Sachin Tendulkar retires from One-Day Cricket
One of the game's all-time greats, Sachin Tendulkar, announced onSunday his retirement from one-day cricket, bringing to an end a glorious 23-year-old career in the format during which he rewrote numerous batting records.
"I have decided to retire from the One-Day format of the game. I feel blessed to have fulfilled the dream of being part of a World Cup wining Indian team. The preparatory process to defend the World Cup in 2015 should begin early and in right earnest," the 39-year-old said in a statement released by the BCCI in Mumbai.
"I would like to wish the team all the very best for the future. I am eternally grateful to all my well wishers for their unconditional support and love over the years," he added.
Tendulkar, considered the most complete batsman in modern cricket and one who was considered next only to the legendary Sir Donald Bradman, retires from the ODI format at the top of the run-getters' list.
Tendulkar goes out after amassing 18,426 runs in 463 one-dayers at an average of 44.83. The diminutive right-hander has an astonishing 49 hundreds in the format, including a double hundred -- the first in this form of the game.
Tendulkar made his ODI debut against Pakistan way back in 1989 and interestingly he is quitting the scene just ahead of another series against the arch-rivals.
The Mumbaikar, who made himself unavailable for Twenty20 after playing just one game in 2006, will now remain active in only the Test arena. The brightest moment of his ODI career came last year when he finally became part of a World Cup winning Indian team after five previous appearances.
Meanwhile, leading news magazine Time eulogized Sachin Tendulkar as one in front of whom time appeared to have stood frozen. The champion batsman announced his retirement from one-day internationals (ODIs) on Sunday.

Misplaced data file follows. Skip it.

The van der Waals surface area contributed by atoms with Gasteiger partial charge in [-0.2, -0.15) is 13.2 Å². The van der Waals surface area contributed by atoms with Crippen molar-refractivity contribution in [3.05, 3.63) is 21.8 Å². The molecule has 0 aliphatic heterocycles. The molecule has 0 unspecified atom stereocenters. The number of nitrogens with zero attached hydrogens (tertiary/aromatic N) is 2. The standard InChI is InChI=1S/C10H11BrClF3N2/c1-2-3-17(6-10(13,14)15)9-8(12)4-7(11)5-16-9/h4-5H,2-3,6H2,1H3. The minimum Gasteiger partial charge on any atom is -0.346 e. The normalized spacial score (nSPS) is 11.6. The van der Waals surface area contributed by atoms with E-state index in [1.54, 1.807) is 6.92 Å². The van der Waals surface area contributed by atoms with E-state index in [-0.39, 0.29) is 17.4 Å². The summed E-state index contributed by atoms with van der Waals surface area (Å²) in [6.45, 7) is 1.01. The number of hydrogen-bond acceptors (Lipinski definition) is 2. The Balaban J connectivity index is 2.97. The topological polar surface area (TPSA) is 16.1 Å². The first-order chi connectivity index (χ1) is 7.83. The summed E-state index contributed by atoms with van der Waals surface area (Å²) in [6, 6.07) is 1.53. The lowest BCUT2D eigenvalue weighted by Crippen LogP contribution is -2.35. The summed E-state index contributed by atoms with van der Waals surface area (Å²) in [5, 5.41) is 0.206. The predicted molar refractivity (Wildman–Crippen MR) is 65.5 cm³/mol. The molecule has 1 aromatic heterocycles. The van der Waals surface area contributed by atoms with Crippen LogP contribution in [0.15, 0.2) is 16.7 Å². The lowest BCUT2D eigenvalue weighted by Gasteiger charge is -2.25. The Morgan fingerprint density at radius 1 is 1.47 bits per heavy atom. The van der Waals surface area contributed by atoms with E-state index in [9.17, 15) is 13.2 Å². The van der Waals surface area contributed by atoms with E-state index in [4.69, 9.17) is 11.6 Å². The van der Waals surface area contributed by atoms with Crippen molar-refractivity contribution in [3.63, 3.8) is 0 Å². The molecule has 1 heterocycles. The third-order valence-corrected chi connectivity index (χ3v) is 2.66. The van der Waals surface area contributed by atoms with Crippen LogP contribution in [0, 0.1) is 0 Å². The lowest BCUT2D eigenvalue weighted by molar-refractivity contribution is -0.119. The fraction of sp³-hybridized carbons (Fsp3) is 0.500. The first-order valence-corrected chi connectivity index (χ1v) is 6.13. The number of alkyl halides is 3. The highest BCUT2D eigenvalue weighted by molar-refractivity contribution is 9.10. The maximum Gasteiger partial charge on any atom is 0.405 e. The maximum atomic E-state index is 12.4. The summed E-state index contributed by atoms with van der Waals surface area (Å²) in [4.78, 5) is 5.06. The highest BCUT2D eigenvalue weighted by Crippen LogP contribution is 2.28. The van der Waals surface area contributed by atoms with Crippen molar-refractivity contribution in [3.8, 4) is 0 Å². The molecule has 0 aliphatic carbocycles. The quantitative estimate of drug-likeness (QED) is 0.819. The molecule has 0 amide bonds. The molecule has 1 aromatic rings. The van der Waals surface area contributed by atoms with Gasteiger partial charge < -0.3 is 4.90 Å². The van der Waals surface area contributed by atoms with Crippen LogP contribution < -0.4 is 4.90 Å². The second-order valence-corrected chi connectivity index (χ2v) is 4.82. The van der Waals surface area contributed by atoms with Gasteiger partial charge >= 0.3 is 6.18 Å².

In its tribute to the Indian batting great, the news magazine said: "It seems while Time was having his toll on every individual on the face of this planet, he excused one man. Time stands frozen in front of Sachin Tendulkar. We have had champions, we have had legends, but we have never had another Sachin Tendulkar and we never will."
"When Sachin Tendulkar travelled to Pakistan to face one of the finest bowling attacks ever assembled in cricket, Michael Schumacher was yet to race an F1 car, Lance Armstrong had never been to the Tour de France, Diego Maradona was still the captain of a world champion Argentina team, (and) Pete Sampras had never won a Grand Slam," Time was quoted as saying on its website.
"When Tendulkar embarked on a glorious career taming Imran and company, Roger Federer was a name unheard of; Lionel Messi was in his nappies, Usain Bolt was an unknown kid in the Jamaican backwaters. The Berlin Wall was still intact, USSR was one big, big country, Dr Manmohan Singh was yet to 'open' the Nehruvian economy."
Tendulkar who has scored 18,426 runs in 463 ODI matches would continue to play the Test format. He scored 49 centuries and 96 fifties in the shorter format -- and was the first batsman to score a double-century in an ODI.
Tendulkar made his debut as a 16-year-old in a Test match in Karachi Nov 15, 1989 while he played his first ODI against Pakistan in Gujranwala Dec 18, 1989. The master blaster figured on the cover of Time magazine in May this year for the editions in the Indian subcontinent, Singapore and Australia and New Zealand after he completed a century of tons in international cricket.
- Asian Tribune -